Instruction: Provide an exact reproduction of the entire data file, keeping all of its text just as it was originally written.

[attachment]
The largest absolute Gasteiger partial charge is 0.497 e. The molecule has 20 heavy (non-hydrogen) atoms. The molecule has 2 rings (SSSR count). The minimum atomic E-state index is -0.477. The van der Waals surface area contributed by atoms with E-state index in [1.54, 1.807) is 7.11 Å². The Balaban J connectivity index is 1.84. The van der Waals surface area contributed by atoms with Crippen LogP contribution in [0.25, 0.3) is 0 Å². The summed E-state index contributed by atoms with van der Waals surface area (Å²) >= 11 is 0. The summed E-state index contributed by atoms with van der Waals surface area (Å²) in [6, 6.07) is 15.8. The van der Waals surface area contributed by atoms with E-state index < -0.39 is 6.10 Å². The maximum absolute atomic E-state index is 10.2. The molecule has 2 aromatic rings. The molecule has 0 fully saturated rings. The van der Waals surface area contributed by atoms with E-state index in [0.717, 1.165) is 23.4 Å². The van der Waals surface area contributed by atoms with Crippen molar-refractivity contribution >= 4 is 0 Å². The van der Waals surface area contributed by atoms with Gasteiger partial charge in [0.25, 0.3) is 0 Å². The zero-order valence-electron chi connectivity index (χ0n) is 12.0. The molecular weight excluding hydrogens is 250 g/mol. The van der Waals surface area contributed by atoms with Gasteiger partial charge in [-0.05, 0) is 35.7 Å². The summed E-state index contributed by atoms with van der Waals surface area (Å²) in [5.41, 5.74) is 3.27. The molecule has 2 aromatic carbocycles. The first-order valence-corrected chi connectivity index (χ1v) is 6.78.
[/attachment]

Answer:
The largest absolute Gasteiger partial charge is 0.497 e. The molecule has 20 heavy (non-hydrogen) atoms. The molecule has 2 rings (SSSR count). The minimum atomic E-state index is -0.477. The van der Waals surface area contributed by atoms with E-state index in [1.54, 1.807) is 7.11 Å². The Balaban J connectivity index is 1.84. The van der Waals surface area contributed by atoms with Crippen LogP contribution in [0.25, 0.3) is 0 Å². The summed E-state index contributed by atoms with van der Waals surface area (Å²) >= 11 is 0. The summed E-state index contributed by atoms with van der Waals surface area (Å²) in [6, 6.07) is 15.8. The van der Waals surface area contributed by atoms with E-state index < -0.39 is 6.10 Å². The maximum absolute atomic E-state index is 10.2. The molecule has 2 aromatic rings. The molecule has 0 fully saturated rings. The van der Waals surface area contributed by atoms with E-state index in [0.717, 1.165) is 23.4 Å². The van der Waals surface area contributed by atoms with Crippen molar-refractivity contribution >= 4 is 0 Å². The van der Waals surface area contributed by atoms with Gasteiger partial charge in [0.25, 0.3) is 0 Å². The zero-order valence-electron chi connectivity index (χ0n) is 12.0. The molecular weight excluding hydrogens is 250 g/mol. The van der Waals surface area contributed by atoms with Gasteiger partial charge in [-0.05, 0) is 35.7 Å². The summed E-state index contributed by atoms with van der Waals surface area (Å²) in [5.41, 5.74) is 3.27. The molecule has 2 aromatic carbocycles. The first-order valence-corrected chi connectivity index (χ1v) is 6.78.